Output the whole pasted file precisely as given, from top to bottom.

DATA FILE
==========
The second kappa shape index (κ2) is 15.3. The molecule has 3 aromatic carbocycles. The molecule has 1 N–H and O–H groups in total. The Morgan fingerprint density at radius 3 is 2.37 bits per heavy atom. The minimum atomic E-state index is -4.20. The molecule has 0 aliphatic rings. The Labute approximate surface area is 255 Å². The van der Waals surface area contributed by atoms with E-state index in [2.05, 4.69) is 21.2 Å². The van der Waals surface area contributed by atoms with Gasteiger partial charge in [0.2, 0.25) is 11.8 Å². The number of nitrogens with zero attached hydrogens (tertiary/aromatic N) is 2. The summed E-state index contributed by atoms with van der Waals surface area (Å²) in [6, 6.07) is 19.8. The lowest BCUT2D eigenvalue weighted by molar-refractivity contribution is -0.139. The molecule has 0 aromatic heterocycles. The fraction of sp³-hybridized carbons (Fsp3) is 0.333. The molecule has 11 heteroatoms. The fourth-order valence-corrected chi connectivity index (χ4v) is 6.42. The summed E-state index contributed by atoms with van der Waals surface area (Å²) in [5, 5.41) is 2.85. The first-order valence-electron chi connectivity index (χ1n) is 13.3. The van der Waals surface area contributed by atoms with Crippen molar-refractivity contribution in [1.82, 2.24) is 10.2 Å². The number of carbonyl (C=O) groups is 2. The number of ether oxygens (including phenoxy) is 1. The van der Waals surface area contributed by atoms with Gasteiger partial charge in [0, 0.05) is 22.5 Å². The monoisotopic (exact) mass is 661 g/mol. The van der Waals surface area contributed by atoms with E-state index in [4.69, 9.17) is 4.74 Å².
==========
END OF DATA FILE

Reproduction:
The second kappa shape index (κ2) is 15.3. The molecule has 3 aromatic carbocycles. The molecule has 1 N–H and O–H groups in total. The Morgan fingerprint density at radius 3 is 2.37 bits per heavy atom. The minimum atomic E-state index is -4.20. The molecule has 0 aliphatic rings. The Labute approximate surface area is 255 Å². The van der Waals surface area contributed by atoms with E-state index in [2.05, 4.69) is 21.2 Å². The van der Waals surface area contributed by atoms with Gasteiger partial charge in [0.2, 0.25) is 11.8 Å². The number of nitrogens with zero attached hydrogens (tertiary/aromatic N) is 2. The summed E-state index contributed by atoms with van der Waals surface area (Å²) in [6, 6.07) is 19.8. The lowest BCUT2D eigenvalue weighted by molar-refractivity contribution is -0.139. The molecule has 0 aromatic heterocycles. The fraction of sp³-hybridized carbons (Fsp3) is 0.333. The molecule has 11 heteroatoms. The fourth-order valence-corrected chi connectivity index (χ4v) is 6.42. The summed E-state index contributed by atoms with van der Waals surface area (Å²) in [5, 5.41) is 2.85. The first-order valence-electron chi connectivity index (χ1n) is 13.3. The van der Waals surface area contributed by atoms with Crippen molar-refractivity contribution in [1.82, 2.24) is 10.2 Å². The number of carbonyl (C=O) groups is 2. The number of ether oxygens (including phenoxy) is 1. The van der Waals surface area contributed by atoms with Gasteiger partial charge in [0, 0.05) is 22.5 Å². The monoisotopic (exact) mass is 661 g/mol. The van der Waals surface area contributed by atoms with E-state index in [4.69, 9.17) is 4.74 Å².